Employer-assisted work visas and regional workforce planning

Employer Assisted Work Visas and Regional Workforce Planning - Hospitality New Zealand

The Government have released their employer-assisted work visas and regional workforce planning consultation documents.

They say:

The proposals primarily impact all skilled and lower-skilled temporary migrant workers and employers of these workers across the six employer-assisted temporary work visa categories:

  • Essential Skills including the Essential Skills in Demand Lists (ESID)
  • Approval In-Principle
  • Talent (Accredited Employer)
  • Work to Residence – Long-term Skill Shortage List Occupation
  • Silver Fern (Practical Experience)
  • Silver Fern (Job Search)


Employer-assisted visas are generally those in which an employer can demonstrate through labour market tests that there are no suitable domestic workers available. Around 20 percent (47,000) of the 230,000 temporary work visas issued in 2017/18 were employer-assisted.


The remaining temporary work visas have ‘open’ work conditions, meaning the visa holder may work in any job. These visas include visas for working holidays, partners of workers and New Zealanders, and post-study work. These visas are out of scope. Temporary work visas obtained under the Recognised Seasonal Employer Scheme are subject to a separate review process and are therefore also out of scope.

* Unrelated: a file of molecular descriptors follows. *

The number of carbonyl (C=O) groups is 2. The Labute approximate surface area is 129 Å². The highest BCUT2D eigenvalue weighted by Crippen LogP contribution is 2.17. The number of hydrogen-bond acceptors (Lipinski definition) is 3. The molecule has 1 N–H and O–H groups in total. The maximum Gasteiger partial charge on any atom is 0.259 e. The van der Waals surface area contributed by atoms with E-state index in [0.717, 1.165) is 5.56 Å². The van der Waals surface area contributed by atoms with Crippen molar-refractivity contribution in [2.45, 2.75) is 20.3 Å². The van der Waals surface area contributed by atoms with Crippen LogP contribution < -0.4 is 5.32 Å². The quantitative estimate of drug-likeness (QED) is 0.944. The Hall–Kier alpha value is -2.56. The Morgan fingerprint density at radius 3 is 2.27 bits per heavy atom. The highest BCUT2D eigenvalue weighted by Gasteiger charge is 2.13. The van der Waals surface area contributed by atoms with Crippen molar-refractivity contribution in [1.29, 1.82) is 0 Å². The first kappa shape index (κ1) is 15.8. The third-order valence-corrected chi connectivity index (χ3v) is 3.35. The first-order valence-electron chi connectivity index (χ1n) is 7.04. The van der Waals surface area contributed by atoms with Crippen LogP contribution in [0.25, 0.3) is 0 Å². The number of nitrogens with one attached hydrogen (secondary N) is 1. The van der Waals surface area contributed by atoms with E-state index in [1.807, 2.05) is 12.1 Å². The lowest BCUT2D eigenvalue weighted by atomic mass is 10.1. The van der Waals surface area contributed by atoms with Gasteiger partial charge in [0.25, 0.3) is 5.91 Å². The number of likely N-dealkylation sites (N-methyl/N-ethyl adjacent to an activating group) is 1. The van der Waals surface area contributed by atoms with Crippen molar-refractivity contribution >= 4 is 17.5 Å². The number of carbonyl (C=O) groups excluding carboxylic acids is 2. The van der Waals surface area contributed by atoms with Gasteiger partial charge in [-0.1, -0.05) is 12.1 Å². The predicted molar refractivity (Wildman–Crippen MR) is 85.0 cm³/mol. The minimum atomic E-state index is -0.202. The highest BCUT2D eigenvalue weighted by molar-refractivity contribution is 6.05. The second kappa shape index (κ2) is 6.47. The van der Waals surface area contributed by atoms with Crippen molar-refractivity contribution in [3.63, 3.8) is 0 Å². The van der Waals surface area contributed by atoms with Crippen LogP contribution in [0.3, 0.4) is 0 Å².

Submissions close:

5pm Monday 18 March 2019


You can provide feedback via the options below:

 

We encourage all members to make a submission and give their views to the government on this.

Consultation documents are available to read at the following link:

Employer-Assisted Work Visa and Regional Workforce Planning

Overview from the consultation documents:

Desired Strategic Outcomes:

The discussion paper proposes to achieve two strategic outcomes:

  1. Employers place more New Zealanders into jobs, which help their businesses to grow and thrive, and result in better jobs for New Zealanders.
  2. Temporary migrant workers, when they are employed, are not exploited and have wages and conditions that are consistent with New Zealand values.

Policy Objectives:

The strategic outcomes are proposed to be met by the introduction of an immigration gateway framework which aims to deliver to four policy objectives:

  1. Strengthen employer standards and improve employer incentives and compliance
  2. Tailor labour market tests to types of skill shortages, sectors and regions
  3. Trigger integrated responses to demand for temporary migrant workers from the skills/education and welfare/employment systems to improve domestic labour supply
  4. Simplify immigration processes making it easier for employers and migrants to use the system

 

Why the proposed changes?:

MBIE undertook research, which they say has revealed a number of issues with how the immigration system is currently functioning:

  • Displacement of New Zealanders;
  • Growth in lower-skilled temporary migrant workers; 
  • Unresponsive labour market test; 
  • Lack of incentives;